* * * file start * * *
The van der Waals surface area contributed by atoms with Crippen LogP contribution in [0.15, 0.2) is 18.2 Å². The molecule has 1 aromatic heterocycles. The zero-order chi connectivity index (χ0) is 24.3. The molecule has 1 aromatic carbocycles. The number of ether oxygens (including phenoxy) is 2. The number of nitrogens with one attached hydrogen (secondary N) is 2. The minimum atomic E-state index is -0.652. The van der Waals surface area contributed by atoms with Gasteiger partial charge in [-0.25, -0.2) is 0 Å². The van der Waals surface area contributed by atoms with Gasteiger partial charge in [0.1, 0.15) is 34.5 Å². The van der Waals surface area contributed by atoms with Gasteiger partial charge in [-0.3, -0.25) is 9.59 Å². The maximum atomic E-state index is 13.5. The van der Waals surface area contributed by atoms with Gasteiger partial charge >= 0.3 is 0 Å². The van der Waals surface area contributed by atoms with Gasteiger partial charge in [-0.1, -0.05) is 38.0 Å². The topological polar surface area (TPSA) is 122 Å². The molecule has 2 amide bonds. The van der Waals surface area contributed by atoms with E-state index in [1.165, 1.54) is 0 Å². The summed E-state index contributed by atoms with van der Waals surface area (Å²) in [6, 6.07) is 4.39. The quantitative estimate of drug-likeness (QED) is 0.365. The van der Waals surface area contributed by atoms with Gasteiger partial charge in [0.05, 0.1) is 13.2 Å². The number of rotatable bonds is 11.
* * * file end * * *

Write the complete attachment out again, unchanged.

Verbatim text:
The van der Waals surface area contributed by atoms with Crippen LogP contribution in [0.15, 0.2) is 18.2 Å². The molecule has 1 aromatic heterocycles. The zero-order chi connectivity index (χ0) is 24.3. The molecule has 1 aromatic carbocycles. The number of ether oxygens (including phenoxy) is 2. The number of nitrogens with one attached hydrogen (secondary N) is 2. The minimum atomic E-state index is -0.652. The van der Waals surface area contributed by atoms with Gasteiger partial charge in [-0.25, -0.2) is 0 Å². The van der Waals surface area contributed by atoms with Gasteiger partial charge in [0.1, 0.15) is 34.5 Å². The van der Waals surface area contributed by atoms with Gasteiger partial charge in [-0.3, -0.25) is 9.59 Å². The maximum atomic E-state index is 13.5. The van der Waals surface area contributed by atoms with Gasteiger partial charge >= 0.3 is 0 Å². The van der Waals surface area contributed by atoms with Gasteiger partial charge in [-0.1, -0.05) is 38.0 Å². The topological polar surface area (TPSA) is 122 Å². The molecule has 2 amide bonds. The van der Waals surface area contributed by atoms with E-state index in [1.165, 1.54) is 0 Å². The summed E-state index contributed by atoms with van der Waals surface area (Å²) in [6, 6.07) is 4.39. The quantitative estimate of drug-likeness (QED) is 0.365. The van der Waals surface area contributed by atoms with Gasteiger partial charge in [0.05, 0.1) is 13.2 Å². The number of rotatable bonds is 11.